On June 25, 2019, the Company’s stockholders approved the adoption of the EyePoint Pharmaceuticals, Inc. 2019 Employee Stock Purchase Plan (the “ESPP”) and authorized up to 110,000 shares of common stock reserved for issuance to participating employees. The ESPP allows qualified participants to purchase the Company’s common stock twice a year at 85% of the lesser of the average of the high and low sales price of the Company’s common stock on (i) the first trading day of the relevant offering period and (ii) the last trading day of the relevant offering period. The number of shares of the Company’s common stock each employee may purchase under this plan, when combined with all other employee stock purchase plans, is limited to the lower of an aggregate fair market value of $25,000 during each calendar year, or 5,000 shares of the Company’s common stock in any one offering period. The Company has maintained consecutive six-month offering periods since August 1, 2019. As of March 31, 2021, 27,713 shares of the Company’s common stock were issued pursuant to the ESPP.

The Company estimated the fair value of the option component of the ESPP shares at the date of grant using a Black-Scholes valuation model. During the three months ended March 31, 2021, the compensation expense from ESPP shares was immaterial.  

Stock-Based Compensation Expense

The Company’s consolidated statements of comprehensive loss included total compensation expense from stock-based payment awards for the three months ended March 31, 2021 and 2020, respectively, as follows (in thousands):

 

 

 

Three Months Ended

March 31,

 

 

 

2021

 

 

2020

 

Compensation expense included in:

 

 

 

 

 

 

 

 

Research and development

 

$

484

 

 

$

263

 

Sales and marketing

 

 

263

 

 

 

252

 

General and administrative

 

 

241

 

 

 

645

 

 

 

$

988

 

 

$

1,160

 

 

At March 31, 2021, there was approximately $3.7 million of unrecognized compensation expense related to outstanding equity awards under the 2016 Plan, the 2008 Plan, the inducement awards and the ESPP that is expected to be recognized as expense over a weighted-average period of approximately 1.65 years.

11.License Agreement

Equinox Science, LLC

In February 2020, the Company entered into an Exclusive License Agreement with Equinox Science, LLC (“Equinox”), pursuant to which Equinox granted the Company an exclusive, sublicensable, royalty-bearing right and license to certain patents and other Equinox intellectual property to research, develop, make, have made, use, sell, offer for sale and import the compound vorolanib and any pharmaceutical products comprising the compound for the prevention or treatment of age-related macular degeneration, diabetic retinopathy and retinal vein occlusion using our proprietary localized delivery technologies, in each case, throughout the world except China, Hong Kong, Taiwan and Macau.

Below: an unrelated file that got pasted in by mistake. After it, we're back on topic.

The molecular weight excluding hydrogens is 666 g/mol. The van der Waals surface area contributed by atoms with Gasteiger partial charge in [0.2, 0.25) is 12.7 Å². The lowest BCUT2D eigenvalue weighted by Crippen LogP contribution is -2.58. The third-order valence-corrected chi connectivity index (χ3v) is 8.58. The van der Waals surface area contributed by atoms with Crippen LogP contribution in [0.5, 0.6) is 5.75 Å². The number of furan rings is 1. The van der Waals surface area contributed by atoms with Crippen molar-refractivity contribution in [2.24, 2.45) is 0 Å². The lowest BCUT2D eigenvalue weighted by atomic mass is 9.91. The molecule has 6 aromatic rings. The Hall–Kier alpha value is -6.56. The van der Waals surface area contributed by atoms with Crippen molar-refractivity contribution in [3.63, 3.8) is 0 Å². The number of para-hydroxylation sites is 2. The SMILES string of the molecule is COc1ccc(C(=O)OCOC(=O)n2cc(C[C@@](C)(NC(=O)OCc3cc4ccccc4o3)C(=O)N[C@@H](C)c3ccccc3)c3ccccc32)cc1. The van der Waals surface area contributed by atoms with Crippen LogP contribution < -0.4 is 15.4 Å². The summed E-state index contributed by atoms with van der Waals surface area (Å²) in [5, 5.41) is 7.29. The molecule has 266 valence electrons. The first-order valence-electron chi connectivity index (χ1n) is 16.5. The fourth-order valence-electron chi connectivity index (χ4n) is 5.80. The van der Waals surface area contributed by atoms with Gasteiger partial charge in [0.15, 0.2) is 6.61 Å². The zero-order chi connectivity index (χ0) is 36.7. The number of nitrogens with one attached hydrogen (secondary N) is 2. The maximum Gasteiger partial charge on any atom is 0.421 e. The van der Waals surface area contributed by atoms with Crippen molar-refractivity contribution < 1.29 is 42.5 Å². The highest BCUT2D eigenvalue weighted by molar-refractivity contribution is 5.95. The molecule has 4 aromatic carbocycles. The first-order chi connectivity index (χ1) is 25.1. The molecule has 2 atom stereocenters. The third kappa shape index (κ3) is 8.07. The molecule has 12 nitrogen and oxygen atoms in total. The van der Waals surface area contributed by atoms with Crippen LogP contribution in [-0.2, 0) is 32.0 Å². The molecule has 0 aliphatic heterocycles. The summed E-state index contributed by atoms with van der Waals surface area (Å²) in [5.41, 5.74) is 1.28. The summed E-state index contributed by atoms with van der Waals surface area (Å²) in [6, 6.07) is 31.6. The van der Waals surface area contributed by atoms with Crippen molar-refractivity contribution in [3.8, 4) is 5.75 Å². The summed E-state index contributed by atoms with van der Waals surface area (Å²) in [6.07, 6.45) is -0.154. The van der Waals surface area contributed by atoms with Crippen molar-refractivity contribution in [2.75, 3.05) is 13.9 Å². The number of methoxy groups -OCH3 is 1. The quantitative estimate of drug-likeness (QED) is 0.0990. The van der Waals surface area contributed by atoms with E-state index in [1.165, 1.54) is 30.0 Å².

In consideration for the rights granted by Equinox, the Company (i) made a one time, non-refundable, non-creditable upfront cash payment of $1.0 million to Equinox in February 2020, and (ii) agreed to pay milestone payments totaling up to $50 million upon the achievement of certain development and regulatory milestones, consisting of (a) completion of a Phase II clinical trial for the compound or a licensed product, (b) the filing of a new drug application or foreign equivalent for the compound or a licensed product in the United States, European Union or United Kingdom and (c) regulatory approval of the compound or a licensed product in the United States, European Union or United Kingdom.

The Company also agreed to pay Equinox tiered royalties based upon annual net sales of licensed products in the specified territory. The royalties are payable with respect to a licensed product in a particular country in the specified territory on a country-by-country and licensed product-by-licensed product basis until the later of (i) twelve years after the first commercial sale of such licensed product in such country and (ii) the first day of the

23


month following the month in which a generic product corresponding to such licensed product is launched in such country. The royalty rates range from the high-single digits to low-double digits depending on the level of annual net sales. The royalty rates are subject to reduction during certain periods when there is no valid patent claim that covers a licensed product in a particular country.

The Company recorded $1.0 million of R&D expense for the three months ended March 31, 2020 due to the early stage of its preclinical drug development studies. NaN additional charge was recorded for the three months ended March 31, 2021.

 

12.Fair Value Measurements

The following tables summarize the Company’s assets carried at fair value measured on a recurring basis at March 31, 2021 and December 31, 2020 by valuation hierarchy (in thousands):

 

 

 

March 31, 2021

 

 

 

 

 

 

 

Quoted

prices in

 

 

Significant

other

 

 

Significant

 

 

 

Total

Carrying

 

 

active

markets

 

 

observable

inputs

 

 

unobservable

inputs

 

Description

 

Value

 

 

(Level 1)

 

 

(Level 2)

 

 

(Level 3)

 

Assets:

 

 

 

 

 

 

 

 

 

 

 

 

 

 

 

 

Cash equivalents

 

$

134,543

 

 

$

134,543

 

 

$

0

 

 

$

0

 

 

 

$

134,543

 

 

$

134,543

 

 

$

0

 

 

$

0

 

 

 

 

December 31, 2020

 

 

 

 

 

 

 

Quoted

prices in

 

 

Significant

other

 

 

Significant

 

 

 

Total

Carrying

 

 

active

markets

 

 

observable

inputs

 

 

unobservable

inputs

 

Description

 

Value

 

 

(Level 1)

 

 

(Level 2)

 

 

(Level 3)

 

Assets:

 

 

 

 

 

 

 

 

 

 

 

 

 

 

 

 

Cash equivalents

 

$

23,538

 

 

$

23,538

 

 

$

0

 

 

$

0

 

 

 

$

23,538

 

 

$

23,538